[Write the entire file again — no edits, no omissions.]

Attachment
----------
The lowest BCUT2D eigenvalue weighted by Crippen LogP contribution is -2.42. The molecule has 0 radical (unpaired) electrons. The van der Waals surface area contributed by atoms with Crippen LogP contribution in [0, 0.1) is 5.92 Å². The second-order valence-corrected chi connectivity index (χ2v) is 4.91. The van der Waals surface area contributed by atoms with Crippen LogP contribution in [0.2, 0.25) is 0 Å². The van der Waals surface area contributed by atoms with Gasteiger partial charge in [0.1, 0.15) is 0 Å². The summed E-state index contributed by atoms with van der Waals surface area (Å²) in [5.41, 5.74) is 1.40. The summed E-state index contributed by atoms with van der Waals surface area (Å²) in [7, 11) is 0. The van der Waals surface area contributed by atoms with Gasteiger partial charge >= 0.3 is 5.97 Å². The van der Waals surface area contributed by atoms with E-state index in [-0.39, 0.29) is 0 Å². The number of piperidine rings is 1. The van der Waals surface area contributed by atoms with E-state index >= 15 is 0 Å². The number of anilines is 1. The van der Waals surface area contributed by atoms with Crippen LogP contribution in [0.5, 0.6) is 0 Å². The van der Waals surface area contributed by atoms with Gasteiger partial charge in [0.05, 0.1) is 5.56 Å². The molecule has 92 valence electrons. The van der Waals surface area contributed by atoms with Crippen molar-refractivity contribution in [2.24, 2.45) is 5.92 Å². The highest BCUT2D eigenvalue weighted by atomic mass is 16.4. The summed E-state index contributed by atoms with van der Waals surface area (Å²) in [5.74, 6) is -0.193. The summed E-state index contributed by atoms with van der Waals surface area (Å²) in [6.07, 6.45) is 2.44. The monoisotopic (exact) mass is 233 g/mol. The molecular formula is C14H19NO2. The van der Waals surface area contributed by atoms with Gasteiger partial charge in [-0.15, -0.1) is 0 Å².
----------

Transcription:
The lowest BCUT2D eigenvalue weighted by Crippen LogP contribution is -2.42. The molecule has 0 radical (unpaired) electrons. The van der Waals surface area contributed by atoms with Crippen LogP contribution in [0, 0.1) is 5.92 Å². The second-order valence-corrected chi connectivity index (χ2v) is 4.91. The van der Waals surface area contributed by atoms with Crippen LogP contribution in [0.2, 0.25) is 0 Å². The van der Waals surface area contributed by atoms with Gasteiger partial charge in [0.1, 0.15) is 0 Å². The summed E-state index contributed by atoms with van der Waals surface area (Å²) in [5.41, 5.74) is 1.40. The summed E-state index contributed by atoms with van der Waals surface area (Å²) in [7, 11) is 0. The van der Waals surface area contributed by atoms with Gasteiger partial charge >= 0.3 is 5.97 Å². The van der Waals surface area contributed by atoms with E-state index in [-0.39, 0.29) is 0 Å². The number of piperidine rings is 1. The van der Waals surface area contributed by atoms with E-state index >= 15 is 0 Å². The number of anilines is 1. The van der Waals surface area contributed by atoms with Crippen LogP contribution in [0.5, 0.6) is 0 Å². The van der Waals surface area contributed by atoms with Gasteiger partial charge in [0.05, 0.1) is 5.56 Å². The molecule has 92 valence electrons. The van der Waals surface area contributed by atoms with Crippen molar-refractivity contribution in [2.24, 2.45) is 5.92 Å². The highest BCUT2D eigenvalue weighted by atomic mass is 16.4. The summed E-state index contributed by atoms with van der Waals surface area (Å²) in [5.74, 6) is -0.193. The summed E-state index contributed by atoms with van der Waals surface area (Å²) in [6.07, 6.45) is 2.44. The monoisotopic (exact) mass is 233 g/mol. The molecular formula is C14H19NO2. The van der Waals surface area contributed by atoms with Gasteiger partial charge in [-0.15, -0.1) is 0 Å².